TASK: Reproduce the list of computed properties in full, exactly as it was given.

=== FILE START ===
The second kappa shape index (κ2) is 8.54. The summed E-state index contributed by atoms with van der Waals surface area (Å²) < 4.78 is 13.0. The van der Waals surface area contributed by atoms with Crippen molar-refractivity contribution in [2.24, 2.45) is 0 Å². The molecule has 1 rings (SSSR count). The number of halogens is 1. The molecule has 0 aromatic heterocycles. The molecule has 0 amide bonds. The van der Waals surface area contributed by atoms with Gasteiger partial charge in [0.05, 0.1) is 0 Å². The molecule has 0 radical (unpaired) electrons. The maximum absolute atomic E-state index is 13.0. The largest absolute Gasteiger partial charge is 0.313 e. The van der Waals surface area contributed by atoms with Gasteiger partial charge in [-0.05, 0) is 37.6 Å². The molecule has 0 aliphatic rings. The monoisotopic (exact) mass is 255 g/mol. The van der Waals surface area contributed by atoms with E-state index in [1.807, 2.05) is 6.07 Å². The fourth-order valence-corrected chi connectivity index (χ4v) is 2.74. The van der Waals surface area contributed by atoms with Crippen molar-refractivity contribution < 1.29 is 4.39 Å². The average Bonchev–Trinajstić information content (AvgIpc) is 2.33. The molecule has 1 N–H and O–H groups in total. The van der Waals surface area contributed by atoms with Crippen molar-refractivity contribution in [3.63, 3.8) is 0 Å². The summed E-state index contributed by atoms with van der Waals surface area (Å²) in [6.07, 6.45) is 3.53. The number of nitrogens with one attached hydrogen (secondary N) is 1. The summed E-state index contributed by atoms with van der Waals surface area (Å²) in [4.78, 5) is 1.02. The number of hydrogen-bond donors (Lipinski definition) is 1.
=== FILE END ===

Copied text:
The second kappa shape index (κ2) is 8.54. The summed E-state index contributed by atoms with van der Waals surface area (Å²) < 4.78 is 13.0. The van der Waals surface area contributed by atoms with Crippen molar-refractivity contribution in [2.24, 2.45) is 0 Å². The molecule has 1 rings (SSSR count). The number of halogens is 1. The molecule has 0 aromatic heterocycles. The molecule has 0 amide bonds. The van der Waals surface area contributed by atoms with Gasteiger partial charge in [0.05, 0.1) is 0 Å². The molecule has 0 radical (unpaired) electrons. The maximum absolute atomic E-state index is 13.0. The largest absolute Gasteiger partial charge is 0.313 e. The van der Waals surface area contributed by atoms with Gasteiger partial charge in [-0.05, 0) is 37.6 Å². The molecule has 0 aliphatic rings. The monoisotopic (exact) mass is 255 g/mol. The van der Waals surface area contributed by atoms with E-state index in [1.807, 2.05) is 6.07 Å². The fourth-order valence-corrected chi connectivity index (χ4v) is 2.74. The van der Waals surface area contributed by atoms with Crippen molar-refractivity contribution < 1.29 is 4.39 Å². The average Bonchev–Trinajstić information content (AvgIpc) is 2.33. The molecule has 1 N–H and O–H groups in total. The van der Waals surface area contributed by atoms with Crippen molar-refractivity contribution in [3.63, 3.8) is 0 Å². The summed E-state index contributed by atoms with van der Waals surface area (Å²) in [6.07, 6.45) is 3.53. The number of nitrogens with one attached hydrogen (secondary N) is 1. The summed E-state index contributed by atoms with van der Waals surface area (Å²) in [4.78, 5) is 1.02. The number of hydrogen-bond donors (Lipinski definition) is 1.